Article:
eAppendix 1. Articles included in the analysis that used national Medicare datasets and were published in 6 general medical journals between 2017 and 2018.
eAppendix 2. Email template.
eAppendix 3. Survey.
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DeBlanc J, Kay B, Lehrich J, et al. Availability of Statistical Code From Studies Using Medicare Data in General Medical Journals. JAMA Intern Med. 2020;180(6):905–907. doi:10.1001/jamainternmed.2020.0671
Limited access to statistical code (ie, computer programming instructions used to perform analyses from research data) following publication of an article may be a barrier to open science, methodologic rigor, and the reproducibility of research.1,2 Unlike clinical research data that may raise privacy concerns, sharing statistical code should be straightforward.3 We assessed the availability of statistical code from research articles published in leading general medical journals, focusing on studies using Medicare data.4
We searched for all studies that cited use of national Medicare data sets (Part A and/or B) published in 6 general medical journals between January 2017 and December 2018 (eAppendix 1 in the Supplement). We sent an email outlining our project to the corresponding authors of identified articles (eAppendix 2 in the Supplement) up to 3 times over 6 weeks at 2-week intervals. We requested statistical code; when code was available, one of us (J.L.) assessed if it was complete or partial, consulting with a second author (B.K.N.) when needed. We defined code as complete if it could fully reproduce the study from cohort construction to final results. We also asked the corresponding authors to complete an anonymous survey (eAppendix 3 in the Supplement). The University of Michigan Institutional Review Board exempted the study from human subjects review and waived consent.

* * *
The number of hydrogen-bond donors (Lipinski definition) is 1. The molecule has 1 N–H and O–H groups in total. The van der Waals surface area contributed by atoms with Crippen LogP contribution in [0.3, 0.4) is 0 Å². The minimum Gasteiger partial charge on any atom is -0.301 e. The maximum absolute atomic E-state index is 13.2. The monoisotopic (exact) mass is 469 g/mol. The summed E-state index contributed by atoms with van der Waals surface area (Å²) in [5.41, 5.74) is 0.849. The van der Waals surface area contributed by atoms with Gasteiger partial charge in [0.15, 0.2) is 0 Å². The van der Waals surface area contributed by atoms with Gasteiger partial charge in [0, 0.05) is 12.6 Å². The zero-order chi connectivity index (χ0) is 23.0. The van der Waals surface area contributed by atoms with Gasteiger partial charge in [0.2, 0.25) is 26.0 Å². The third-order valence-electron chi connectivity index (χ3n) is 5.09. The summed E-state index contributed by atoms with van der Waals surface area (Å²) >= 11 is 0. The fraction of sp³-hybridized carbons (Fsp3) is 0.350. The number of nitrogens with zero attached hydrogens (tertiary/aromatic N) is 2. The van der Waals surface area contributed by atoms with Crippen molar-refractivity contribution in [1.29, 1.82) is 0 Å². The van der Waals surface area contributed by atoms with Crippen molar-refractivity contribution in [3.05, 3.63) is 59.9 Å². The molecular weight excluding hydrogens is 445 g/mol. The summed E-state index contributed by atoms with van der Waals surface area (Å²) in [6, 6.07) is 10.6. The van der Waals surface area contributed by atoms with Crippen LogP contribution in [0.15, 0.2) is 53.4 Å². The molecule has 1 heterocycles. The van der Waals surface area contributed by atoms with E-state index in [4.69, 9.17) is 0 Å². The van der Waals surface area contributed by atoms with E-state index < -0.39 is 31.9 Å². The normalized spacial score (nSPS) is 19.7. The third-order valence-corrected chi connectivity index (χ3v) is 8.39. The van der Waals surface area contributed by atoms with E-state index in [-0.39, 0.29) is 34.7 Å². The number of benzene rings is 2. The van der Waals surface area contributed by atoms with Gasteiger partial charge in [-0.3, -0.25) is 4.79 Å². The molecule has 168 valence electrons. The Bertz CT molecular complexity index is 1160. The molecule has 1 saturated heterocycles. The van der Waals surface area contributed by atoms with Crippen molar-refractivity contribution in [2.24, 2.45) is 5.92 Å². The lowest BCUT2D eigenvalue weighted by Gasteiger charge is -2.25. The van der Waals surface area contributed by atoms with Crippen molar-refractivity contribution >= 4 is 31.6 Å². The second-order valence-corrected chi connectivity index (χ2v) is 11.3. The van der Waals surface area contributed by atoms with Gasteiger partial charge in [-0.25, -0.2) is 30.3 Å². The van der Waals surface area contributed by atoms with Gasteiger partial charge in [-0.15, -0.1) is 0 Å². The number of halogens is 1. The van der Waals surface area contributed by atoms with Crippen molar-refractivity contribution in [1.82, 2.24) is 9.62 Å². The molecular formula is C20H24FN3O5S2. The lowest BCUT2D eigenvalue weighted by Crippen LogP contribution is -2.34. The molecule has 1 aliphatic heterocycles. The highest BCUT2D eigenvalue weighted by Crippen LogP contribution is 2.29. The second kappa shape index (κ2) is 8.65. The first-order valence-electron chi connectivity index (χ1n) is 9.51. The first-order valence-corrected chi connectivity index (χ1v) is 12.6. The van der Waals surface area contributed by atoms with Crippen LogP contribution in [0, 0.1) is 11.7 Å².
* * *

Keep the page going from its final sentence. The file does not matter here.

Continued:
We identified 51 articles with 41 unique corresponding authors (Figure). One article reported no use of statistical code. From the remaining 50 articles, we were able to obtain code from 10; for 3, statistical code was publicly available online, and for 7, the corresponding authors provided it (Table). For the 8 articles that stated in the publication that code was available on request, code was only provided for 3. Of the 41 corresponding authors contacted, 22 did not respond; of the 19 who responded, 16 completed the survey. Primary concerns included code was not clean enough to share (n = 2), uncertainty as to how code would be used (n = 3), and time and effort involved in sharing code (n = 3). When asked if they would support an online public repository of code, 12 of 16 authors who completed the survey indicated support.
Our study found limited availability of statistical code for research articles using Medicare data in general medical journals. Several explanations are possible. Our request may have been perceived as vague or not serious, leading some corresponding authors to be deterred because of the effort required to prepare statistical code for distribution. Others may have been hesitant to share code because of concerns about the intent of our study or to protect intellectual property. In another case (that involved multiple articles), a corresponding author reported possible barriers owing to requirements for sponsor permission. Finally, some email accounts may have become inactive or blocked, leading to some nonresponses. As our aim was to evaluate the effectiveness of a simple approach for accessing statistical code, we did not contact coauthors when we received no response from the corresponding author, nor did we use informal contact channels.